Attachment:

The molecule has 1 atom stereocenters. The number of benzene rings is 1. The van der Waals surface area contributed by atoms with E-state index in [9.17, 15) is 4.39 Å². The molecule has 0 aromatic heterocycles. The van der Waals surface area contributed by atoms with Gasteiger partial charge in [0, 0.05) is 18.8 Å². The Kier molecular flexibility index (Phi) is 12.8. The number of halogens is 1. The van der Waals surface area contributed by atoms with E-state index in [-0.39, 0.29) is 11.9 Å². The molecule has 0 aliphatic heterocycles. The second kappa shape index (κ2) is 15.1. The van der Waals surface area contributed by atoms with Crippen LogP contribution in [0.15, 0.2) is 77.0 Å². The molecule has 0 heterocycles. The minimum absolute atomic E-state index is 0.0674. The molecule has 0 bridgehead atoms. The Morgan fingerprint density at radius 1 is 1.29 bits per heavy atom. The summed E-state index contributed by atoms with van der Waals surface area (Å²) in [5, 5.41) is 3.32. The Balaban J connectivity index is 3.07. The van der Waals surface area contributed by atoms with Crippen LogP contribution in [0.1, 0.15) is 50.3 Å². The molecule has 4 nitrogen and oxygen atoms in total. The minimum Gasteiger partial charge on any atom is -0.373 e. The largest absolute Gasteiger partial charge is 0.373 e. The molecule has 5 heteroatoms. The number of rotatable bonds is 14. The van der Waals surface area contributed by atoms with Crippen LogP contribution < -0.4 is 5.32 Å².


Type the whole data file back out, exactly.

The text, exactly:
The molecule has 1 atom stereocenters. The number of benzene rings is 1. The van der Waals surface area contributed by atoms with E-state index in [9.17, 15) is 4.39 Å². The molecule has 0 aromatic heterocycles. The van der Waals surface area contributed by atoms with Gasteiger partial charge in [0, 0.05) is 18.8 Å². The Kier molecular flexibility index (Phi) is 12.8. The number of halogens is 1. The van der Waals surface area contributed by atoms with E-state index in [-0.39, 0.29) is 11.9 Å². The molecule has 0 aliphatic heterocycles. The second kappa shape index (κ2) is 15.1. The van der Waals surface area contributed by atoms with Crippen LogP contribution in [0.15, 0.2) is 77.0 Å². The molecule has 0 heterocycles. The minimum absolute atomic E-state index is 0.0674. The molecule has 0 bridgehead atoms. The Morgan fingerprint density at radius 1 is 1.29 bits per heavy atom. The summed E-state index contributed by atoms with van der Waals surface area (Å²) in [5, 5.41) is 3.32. The Balaban J connectivity index is 3.07. The van der Waals surface area contributed by atoms with Crippen LogP contribution in [0.1, 0.15) is 50.3 Å². The molecule has 4 nitrogen and oxygen atoms in total. The minimum Gasteiger partial charge on any atom is -0.373 e. The largest absolute Gasteiger partial charge is 0.373 e. The molecule has 5 heteroatoms. The number of rotatable bonds is 14. The van der Waals surface area contributed by atoms with Crippen LogP contribution < -0.4 is 5.32 Å².